Bury St Edmunds: No new drink policy near railway station

Bury St Edmunds railway station. Bury St Edmunds railway station.

Mariam Ghaemi West Suffolk reporter
mariam.ghaemi@archant.co.uk
Friday, June 13, 2014
4:23 PM

A licensing policy to offer residents greater protection from drunken behaviour has been rejected for the area near Bury St Edmunds railway station.

To send a link to this page to a friend, you must be logged in.

Earlier this week a licensing and regulatory committee for St Edmundsbury Borough Council decided not to bring in a “cumulative impact policy” for the Station Hill area. However, it will be reinstated in the town centre.

The policy means anyone applying to open a new licensed premises, or to change their licence for longer hours, will be refused or subject to restrictions unless they can demonstrate their business is unlikely to add to problems of drunken rowdy behaviour and drink-fuelled crime.

Councillor David Nettleton, who represents the Risbygate ward on the borough council, was opposed to bringing in the policy around Station Hill, which had previously been a haunt for nightclub-goers.

He said: “My main reason for opposing it was although it had gone to a consultation with the public they hadn’t asked anybody who lives on Station Hill, Out Northgate and Tayfen Road.”

But a council spokesman said as part of the consultation, the ward councillors, who represent residents, had been contacted, including Mr Nettleton, as well as known residents’ associations, and it was also available on the council’s website. Police, licence-holders and the Ourburystedmunds business group were also consulted.

“Through this approach we feel that we have endeavoured to consult with residents and those elected to represent their views,” the spokesman said.

Mr Nettleton said the worst area in the town for late-night drunken behaviour was the junction of Risbygate Street and St Andrew’s Street in the centre. But he added: “I think the best way to do this is to review a licence if there are complaints.”

Andrew Hunter, who owns the Hunter Club in St Andrew’s Street South, felt the cumulative impact policy was just “another layer of bureaucracy”.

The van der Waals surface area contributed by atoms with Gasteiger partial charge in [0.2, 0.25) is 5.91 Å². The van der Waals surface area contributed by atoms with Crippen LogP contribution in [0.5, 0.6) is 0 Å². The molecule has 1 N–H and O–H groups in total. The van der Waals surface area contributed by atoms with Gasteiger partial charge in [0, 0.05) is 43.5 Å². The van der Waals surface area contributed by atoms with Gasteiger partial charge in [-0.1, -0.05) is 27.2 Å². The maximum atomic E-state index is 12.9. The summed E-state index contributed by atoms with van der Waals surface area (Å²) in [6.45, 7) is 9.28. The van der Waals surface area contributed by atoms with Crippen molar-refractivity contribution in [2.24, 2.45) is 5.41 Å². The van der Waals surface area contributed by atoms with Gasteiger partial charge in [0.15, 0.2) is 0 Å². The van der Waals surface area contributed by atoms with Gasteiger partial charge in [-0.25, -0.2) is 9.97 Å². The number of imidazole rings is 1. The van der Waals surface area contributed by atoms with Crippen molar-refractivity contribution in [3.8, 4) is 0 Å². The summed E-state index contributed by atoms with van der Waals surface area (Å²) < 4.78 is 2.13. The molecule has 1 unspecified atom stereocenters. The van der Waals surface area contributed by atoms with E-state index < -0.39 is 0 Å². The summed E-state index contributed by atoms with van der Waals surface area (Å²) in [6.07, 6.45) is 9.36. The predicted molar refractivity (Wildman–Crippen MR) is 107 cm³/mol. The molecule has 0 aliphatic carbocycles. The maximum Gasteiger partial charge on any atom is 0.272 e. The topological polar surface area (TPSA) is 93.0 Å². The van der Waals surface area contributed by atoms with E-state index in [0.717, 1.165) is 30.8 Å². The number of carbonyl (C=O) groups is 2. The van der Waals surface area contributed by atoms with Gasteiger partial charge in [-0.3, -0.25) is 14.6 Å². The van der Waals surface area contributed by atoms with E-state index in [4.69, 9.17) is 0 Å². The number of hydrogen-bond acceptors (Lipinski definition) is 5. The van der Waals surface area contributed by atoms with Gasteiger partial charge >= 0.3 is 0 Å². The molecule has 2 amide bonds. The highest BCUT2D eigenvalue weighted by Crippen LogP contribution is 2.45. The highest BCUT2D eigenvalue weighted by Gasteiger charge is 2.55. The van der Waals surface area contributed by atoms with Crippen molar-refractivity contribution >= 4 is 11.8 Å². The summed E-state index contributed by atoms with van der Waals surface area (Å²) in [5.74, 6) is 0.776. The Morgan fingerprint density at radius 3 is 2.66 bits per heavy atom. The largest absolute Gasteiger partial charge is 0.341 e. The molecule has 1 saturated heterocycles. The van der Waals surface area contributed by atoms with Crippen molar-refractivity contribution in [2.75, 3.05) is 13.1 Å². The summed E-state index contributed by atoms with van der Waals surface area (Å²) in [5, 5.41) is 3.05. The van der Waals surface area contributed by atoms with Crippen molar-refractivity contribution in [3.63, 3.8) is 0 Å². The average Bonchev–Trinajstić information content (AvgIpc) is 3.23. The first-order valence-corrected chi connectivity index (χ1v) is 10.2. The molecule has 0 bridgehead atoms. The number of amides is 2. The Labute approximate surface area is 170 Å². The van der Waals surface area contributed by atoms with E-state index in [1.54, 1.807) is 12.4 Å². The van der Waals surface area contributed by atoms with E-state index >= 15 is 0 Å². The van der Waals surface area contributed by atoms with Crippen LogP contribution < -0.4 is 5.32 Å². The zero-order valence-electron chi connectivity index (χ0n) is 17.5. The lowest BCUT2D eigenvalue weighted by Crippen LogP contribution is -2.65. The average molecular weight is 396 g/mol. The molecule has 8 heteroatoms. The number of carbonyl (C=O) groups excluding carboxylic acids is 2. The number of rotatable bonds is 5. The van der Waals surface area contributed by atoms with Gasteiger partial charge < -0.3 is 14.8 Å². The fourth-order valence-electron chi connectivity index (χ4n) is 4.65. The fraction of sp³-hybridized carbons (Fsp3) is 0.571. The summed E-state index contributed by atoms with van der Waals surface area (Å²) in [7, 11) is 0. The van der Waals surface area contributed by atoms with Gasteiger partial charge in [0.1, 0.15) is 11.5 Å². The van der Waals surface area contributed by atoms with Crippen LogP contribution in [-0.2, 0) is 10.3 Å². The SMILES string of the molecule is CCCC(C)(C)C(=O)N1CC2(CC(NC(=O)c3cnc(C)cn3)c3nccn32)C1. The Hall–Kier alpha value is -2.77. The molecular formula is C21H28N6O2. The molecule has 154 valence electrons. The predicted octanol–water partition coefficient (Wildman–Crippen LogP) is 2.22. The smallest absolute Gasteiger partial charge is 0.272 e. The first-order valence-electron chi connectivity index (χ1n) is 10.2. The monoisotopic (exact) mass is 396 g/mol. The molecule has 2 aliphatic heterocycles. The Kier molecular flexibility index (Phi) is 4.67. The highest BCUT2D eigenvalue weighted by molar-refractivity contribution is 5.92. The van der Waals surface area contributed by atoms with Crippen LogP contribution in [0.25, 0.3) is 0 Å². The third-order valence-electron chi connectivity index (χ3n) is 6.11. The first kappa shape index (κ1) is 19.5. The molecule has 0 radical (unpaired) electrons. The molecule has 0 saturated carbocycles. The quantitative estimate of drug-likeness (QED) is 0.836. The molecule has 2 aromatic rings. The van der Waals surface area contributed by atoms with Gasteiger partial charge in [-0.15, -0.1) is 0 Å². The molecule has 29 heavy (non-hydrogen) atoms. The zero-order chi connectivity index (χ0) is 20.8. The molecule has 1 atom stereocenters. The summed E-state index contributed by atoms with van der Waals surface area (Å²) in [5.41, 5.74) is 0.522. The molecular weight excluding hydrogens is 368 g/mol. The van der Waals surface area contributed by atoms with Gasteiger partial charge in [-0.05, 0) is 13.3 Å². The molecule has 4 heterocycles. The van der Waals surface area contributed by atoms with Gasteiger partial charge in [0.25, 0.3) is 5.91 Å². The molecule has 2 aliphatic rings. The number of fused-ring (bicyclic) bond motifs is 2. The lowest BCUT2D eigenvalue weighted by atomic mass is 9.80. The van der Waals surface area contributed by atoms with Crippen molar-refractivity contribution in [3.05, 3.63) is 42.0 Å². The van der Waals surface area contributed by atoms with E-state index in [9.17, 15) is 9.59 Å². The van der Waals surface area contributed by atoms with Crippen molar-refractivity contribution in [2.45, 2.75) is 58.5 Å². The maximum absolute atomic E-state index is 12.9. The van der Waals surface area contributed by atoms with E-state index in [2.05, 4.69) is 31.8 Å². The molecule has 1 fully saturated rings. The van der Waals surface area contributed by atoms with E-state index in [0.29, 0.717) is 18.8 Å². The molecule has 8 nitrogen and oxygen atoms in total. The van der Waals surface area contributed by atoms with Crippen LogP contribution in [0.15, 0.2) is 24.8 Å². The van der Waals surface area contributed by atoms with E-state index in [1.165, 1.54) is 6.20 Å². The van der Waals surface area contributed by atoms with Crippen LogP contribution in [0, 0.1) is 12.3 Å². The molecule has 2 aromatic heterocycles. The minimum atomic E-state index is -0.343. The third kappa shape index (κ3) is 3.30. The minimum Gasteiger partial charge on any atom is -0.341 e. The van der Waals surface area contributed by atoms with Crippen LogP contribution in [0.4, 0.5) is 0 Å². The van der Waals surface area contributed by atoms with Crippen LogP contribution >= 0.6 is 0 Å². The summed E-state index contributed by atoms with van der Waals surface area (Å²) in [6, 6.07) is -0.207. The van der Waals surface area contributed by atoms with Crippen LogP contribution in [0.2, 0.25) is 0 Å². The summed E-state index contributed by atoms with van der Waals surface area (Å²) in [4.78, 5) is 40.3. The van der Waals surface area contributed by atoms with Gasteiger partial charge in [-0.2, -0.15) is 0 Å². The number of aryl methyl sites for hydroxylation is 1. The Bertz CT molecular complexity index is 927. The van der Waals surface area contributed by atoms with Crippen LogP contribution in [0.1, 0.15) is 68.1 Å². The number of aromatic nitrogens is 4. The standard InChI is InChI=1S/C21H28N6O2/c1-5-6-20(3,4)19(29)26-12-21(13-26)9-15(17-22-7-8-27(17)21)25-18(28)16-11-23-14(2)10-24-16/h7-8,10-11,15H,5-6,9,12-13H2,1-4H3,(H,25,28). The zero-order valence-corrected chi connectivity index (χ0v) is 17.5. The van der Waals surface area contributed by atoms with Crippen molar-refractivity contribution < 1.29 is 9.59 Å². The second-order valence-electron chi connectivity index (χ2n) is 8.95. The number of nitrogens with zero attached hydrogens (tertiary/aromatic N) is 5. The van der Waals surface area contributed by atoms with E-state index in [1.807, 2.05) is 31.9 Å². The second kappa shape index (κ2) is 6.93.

Ourburystedmunds chief executive Mark Cordell said: “Neither the police nor the borough licensing team have spoken to me about any alcohol issues really linked to town centre premises and I would have thought there was sufficient existing licensing [rules] available to deal with any problem premises.”

The Churchgate Area Association (CAA) has backed reinstating the policy in the town centre and extending it to the Station Hill area. CAA chairman Andrew Hinchley said action was “urgently needed” to reduce the problems due to late-night drinking.

A council spokesman said: “The previous policy was not revoked but had expired in January. Councillors representing the Abbeygate ward and members of the community asked us to consider reinstating the policy, which led to the review.”

0 comments

Comments

Welcome , please leave your message below.

Optional - JPG files only
Optional - MP3 files only
Optional - 3GP, AVI, MOV, MPG or WMV files
Comments

Please log in to leave a comment and share your views with other East Anglian Daily Times visitors.

We enable people to post comments with the aim of encouraging open debate.

Only people who register and sign up to our terms and conditions can post comments. These terms and conditions explain our house rules and legal guidelines.

Comments are not edited by East Anglian Daily Times staff prior to publication but may be automatically filtered.

If you have a complaint about a comment please contact us by clicking on the Report This Comment button next to the comment.

Forgotten your password?

Not a member yet?

Register to create your own unique East Anglian Daily Times account for free.

Signing up is free, quick and easy and offers you the chance to add comments, personalise the site with local information picked just for you, and more.

Sign up now

ADVERTISEMENT

ADVERTISEMENT

loading...

ADVERTISEMENT

ADVERTISEMENT